A Future in Jeopardy Polar Bears in a Warming World:
The polar bear is the iconic symbol of the Arctic. Its Latin name is Ursus maritimus, which means sea bear.
Polar bears live in the circumpolar north in the U.S. (Alaska), Canada, Russia, Greenland, and Norway. Approximately 2/3 of the world’s polar bears are thought to occur in Canada.
Scientists have identified 19 subpopulations of polar bears throughout the Arctic. The bears are not evenly distributed. Instead, they’re found where the sea ice is most productive for hunting seals.
Polar bears are perfectly adapted for life in the Arctic. They’re able to survive in a harsh environment where temperatures can plunge to -60°F.
Polar bears are most at home on the sea ice surface.
They use ice for … Hunting seals Locating mates They use ice for … Hunting seals Locating mates Breeding Maternal dens (sometimes)* Caring for their young
Polar bears feed almost exclusively on ringed and bearded seals which they catch from the sea ice surface.
There is no evidence polar bears will be able to survive on terrestrial foods or routinely catch marine mammals on land.
Wild polar bears are the most mobile of non-aquatic mammals. As with other species, scientists have used GPS collars to track their movements in order to gather information that could be used to more effectively manage them.
If polar bears are so perfectly adapted to the Arctic, why is their future in jeopardy?
Quite simply: Their habitat literally melts away in a warming world.
Changes to the polar bear’s sea ice habitat due to global warming are the single biggest threat to the bears. The rapid arctic warming is caused by a build-up of greenhouse gases in the atmosphere.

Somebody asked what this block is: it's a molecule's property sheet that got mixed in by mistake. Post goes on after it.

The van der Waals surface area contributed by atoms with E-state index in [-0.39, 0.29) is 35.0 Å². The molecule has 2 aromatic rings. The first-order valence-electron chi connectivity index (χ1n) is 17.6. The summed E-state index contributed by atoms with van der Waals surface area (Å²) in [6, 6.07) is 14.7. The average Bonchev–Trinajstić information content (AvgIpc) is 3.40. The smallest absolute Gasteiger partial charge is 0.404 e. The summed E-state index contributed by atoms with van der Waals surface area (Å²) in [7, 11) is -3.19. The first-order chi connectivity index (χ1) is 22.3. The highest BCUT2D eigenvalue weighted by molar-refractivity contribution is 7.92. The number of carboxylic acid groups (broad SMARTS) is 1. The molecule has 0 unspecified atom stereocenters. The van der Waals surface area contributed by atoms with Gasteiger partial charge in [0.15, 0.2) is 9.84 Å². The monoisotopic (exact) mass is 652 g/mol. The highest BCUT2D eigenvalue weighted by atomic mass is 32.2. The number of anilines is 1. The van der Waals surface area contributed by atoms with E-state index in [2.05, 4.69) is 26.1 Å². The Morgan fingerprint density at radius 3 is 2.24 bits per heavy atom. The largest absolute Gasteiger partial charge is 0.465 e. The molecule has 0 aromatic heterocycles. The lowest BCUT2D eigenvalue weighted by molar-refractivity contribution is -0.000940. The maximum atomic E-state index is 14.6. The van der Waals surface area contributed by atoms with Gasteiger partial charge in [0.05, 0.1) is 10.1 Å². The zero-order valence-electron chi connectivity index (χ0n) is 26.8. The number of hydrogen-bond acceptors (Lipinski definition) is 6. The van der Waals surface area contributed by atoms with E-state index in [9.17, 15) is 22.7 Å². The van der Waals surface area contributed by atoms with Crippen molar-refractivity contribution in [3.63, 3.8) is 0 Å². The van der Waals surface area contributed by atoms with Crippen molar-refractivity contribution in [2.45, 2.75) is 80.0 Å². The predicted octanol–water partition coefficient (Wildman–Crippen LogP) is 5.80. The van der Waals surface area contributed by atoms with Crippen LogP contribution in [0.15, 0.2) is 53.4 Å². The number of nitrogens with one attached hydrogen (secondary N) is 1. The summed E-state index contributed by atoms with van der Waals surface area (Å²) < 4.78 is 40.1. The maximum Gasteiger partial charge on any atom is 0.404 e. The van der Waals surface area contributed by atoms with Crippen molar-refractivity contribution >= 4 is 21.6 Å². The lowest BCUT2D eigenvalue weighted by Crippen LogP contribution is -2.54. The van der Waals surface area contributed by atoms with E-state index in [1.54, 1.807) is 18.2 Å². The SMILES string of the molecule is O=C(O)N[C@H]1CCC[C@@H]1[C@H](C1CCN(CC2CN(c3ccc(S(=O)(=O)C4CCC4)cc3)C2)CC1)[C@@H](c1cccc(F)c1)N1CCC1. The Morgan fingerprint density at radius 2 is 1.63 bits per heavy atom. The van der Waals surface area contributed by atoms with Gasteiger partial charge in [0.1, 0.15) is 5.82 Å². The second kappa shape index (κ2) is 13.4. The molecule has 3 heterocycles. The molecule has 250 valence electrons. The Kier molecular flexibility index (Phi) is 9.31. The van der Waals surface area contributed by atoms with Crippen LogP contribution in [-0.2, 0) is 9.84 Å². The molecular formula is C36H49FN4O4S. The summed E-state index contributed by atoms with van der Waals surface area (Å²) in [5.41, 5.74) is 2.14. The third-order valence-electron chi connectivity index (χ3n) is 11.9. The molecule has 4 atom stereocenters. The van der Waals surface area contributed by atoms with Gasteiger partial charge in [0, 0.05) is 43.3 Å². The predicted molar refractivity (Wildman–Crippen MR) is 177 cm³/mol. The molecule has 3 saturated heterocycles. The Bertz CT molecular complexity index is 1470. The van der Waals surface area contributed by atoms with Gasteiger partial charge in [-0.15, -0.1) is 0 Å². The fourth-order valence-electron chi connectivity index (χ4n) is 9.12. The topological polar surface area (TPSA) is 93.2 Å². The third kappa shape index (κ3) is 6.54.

What do habitat changes mean for polar bears? Reduced access to prey Drop in body condition Lower cub survival rates Drowning Cannibalism Loss of access to denning areas Declining population size
Why is this happening? For the last million years, the Earth’s CO 2 levels and the global mean temperature held fairly steady. Since the industrial age, however, rising GHG levels have caused a steadily rising global mean temperature.
Rising temperatures = decline in extent and quality of sea ice. No sea ice = no polar bears.
Two things… Individual actions can make a difference. You can make individual actions multiply when you inspire others to join your activity, particularly when you create change on a community level and influence the marketplace through your buying habits. We must understand the carbon cost of doing business—and corporations, industry, and governments must embark on initiatives that will solve this problem.
Here are some things you can do: Recycle Turn off lights and electronics Set up a no idle zone at school Use reusable bags Walk or bicycle Plant trees Grow your own vegetables Drink water from a reusable container Be a conservationist
Here are some things you can do: Complete an energy audit of your home Be a smart consumer Replace old appliances with Energy Star Combine errands or carpool to drive less Weather-proof your home Use a programmable thermostat to save energy Limit the time your vehicle idles Vote for candidates who support action on climate change